More insidiously, this is an ongoing crisis not just confined to markets. It is expected that, once adjustable rate mortgages are "reset"- upwards, two million more families face the foreclosure of their homes. Their economic pain is being recognized but too late to prevent a vast displacement of people who cannot afford to live in homes they were suckered in to purchasing with the promise of practically free money.
Did this "just happen,"- appearing one morning out of blue skies like a hurricane moving from category 4 to category 5? Of course not! The signs were there for all who wanted to see them, and warnings were plentiful even as they were ignored.
Many in the markets were too
It's odd how the front page of its widely-read Sunday edition, the one ""time newspaper of record could splash a story on how the media and the markets looked the other way as massive deals were being financed by securities cobbled together from sub-prime loans backed with no assets. Why were the signs missed, asked the Times?
Unlike the CIA, the Times did not assess its own reporting and its role in all this.
A few days later the newspaper's business columnist showed that, in fact, many did know and tried to raise the alarm. It seems to be an example of the front pages not knowing what the business pages had reported.
He reminded readers that Ben Bernanke, Chairman of the Federal Reserve Bank who just pumped billions of dollars in the markets to keep them liquid and then followed up with a cut in the discount rate, was asked about these issues two years earlier:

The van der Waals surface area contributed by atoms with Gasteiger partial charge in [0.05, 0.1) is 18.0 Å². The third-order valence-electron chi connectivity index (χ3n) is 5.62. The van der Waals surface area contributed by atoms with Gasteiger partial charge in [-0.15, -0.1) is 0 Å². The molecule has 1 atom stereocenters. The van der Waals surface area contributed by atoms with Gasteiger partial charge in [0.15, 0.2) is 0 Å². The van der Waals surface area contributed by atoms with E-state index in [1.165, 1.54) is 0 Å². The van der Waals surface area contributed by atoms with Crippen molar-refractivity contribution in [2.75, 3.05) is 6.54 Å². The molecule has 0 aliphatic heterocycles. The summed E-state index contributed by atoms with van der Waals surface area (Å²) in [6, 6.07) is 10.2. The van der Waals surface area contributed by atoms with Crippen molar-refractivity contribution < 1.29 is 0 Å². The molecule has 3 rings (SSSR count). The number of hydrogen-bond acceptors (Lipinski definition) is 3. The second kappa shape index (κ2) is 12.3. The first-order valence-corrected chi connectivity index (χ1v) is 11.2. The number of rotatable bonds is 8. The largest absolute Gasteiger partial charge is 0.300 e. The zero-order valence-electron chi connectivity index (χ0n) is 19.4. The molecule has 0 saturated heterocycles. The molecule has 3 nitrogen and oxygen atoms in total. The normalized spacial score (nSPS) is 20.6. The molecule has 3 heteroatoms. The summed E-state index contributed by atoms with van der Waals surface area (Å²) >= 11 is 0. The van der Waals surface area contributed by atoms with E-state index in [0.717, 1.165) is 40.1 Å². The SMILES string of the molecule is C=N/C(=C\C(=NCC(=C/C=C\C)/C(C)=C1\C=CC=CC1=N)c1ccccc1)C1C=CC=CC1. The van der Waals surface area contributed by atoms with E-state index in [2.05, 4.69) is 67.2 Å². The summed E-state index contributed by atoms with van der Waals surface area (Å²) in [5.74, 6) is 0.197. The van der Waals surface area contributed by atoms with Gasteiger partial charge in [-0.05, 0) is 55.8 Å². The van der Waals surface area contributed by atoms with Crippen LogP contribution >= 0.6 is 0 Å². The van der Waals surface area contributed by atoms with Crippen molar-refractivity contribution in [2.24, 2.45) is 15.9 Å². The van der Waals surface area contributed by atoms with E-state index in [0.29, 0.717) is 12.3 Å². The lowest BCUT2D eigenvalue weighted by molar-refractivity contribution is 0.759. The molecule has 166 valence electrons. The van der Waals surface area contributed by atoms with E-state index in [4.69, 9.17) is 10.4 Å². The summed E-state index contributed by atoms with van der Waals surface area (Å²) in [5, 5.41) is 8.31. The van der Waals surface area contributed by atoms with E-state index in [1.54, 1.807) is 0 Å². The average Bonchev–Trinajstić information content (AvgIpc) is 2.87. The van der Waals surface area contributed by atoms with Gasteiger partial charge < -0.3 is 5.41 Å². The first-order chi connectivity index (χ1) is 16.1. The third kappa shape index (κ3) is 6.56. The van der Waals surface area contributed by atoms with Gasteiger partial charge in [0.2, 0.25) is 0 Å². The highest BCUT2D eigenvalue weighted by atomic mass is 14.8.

"It came in November 2005, toward the end of his all-day Senate confirmation hearing, when Senator Paul Sarbanes brought up the mortgage business. "-Mr. Sarbanes, the ranking Democrat on the Banking Committee then, pointed out that the number of people taking out adjustable-rate mortgages soared in 2004. "Are you concerned about the potential for a bubble in the housing market?"- the senator asked Mr. Bernanke. "And specifically, does the drastic increase in the use of risky financing schemes, including interest-only and even negative amortization mortgages, concern you?"-
Mr. Bernanke replied that the Fed was reviewing its guidelines for these loans and planned to issue new ones soon. The guidelines, he added, "would have on the margin some beneficial effects in reducing speculative activity in some local markets."- At no point, though, did Mr. Bernanke suggest that he was concerned.
And what about the larger media? Where was their concern? Back in the spring of 2006 I published an article in Nieman Reports, the journalism review published at Harvard and read by top editors. I specifically lambasted the lack of reporting on the issue. It was titled "Investigating the Nation's Exploding Credit Squeeze."-
Its thesis: "-Questions of by whom and for whom need more and better investigation, as well as a look at who are the losers and who are the winners.'
The response: tepid.
I then followed up by organizing a Media For Democracy online-email campaign (Media For Democracy is an advocacy effort tied to Mediachannel.org, the media issues website I edit.)
Media For Democracy members sent tens of thousand of requests to media outlets urging that the issue be given more coverage. This was well before the market meltdown. The appeal read in part: "
"We are dismayed by the superficial reporting we have seen on the debt crisis in America. The press has been asleep at the switch in reporting on this story, often showing more compassion for wealthy businessmen than abused consumers.
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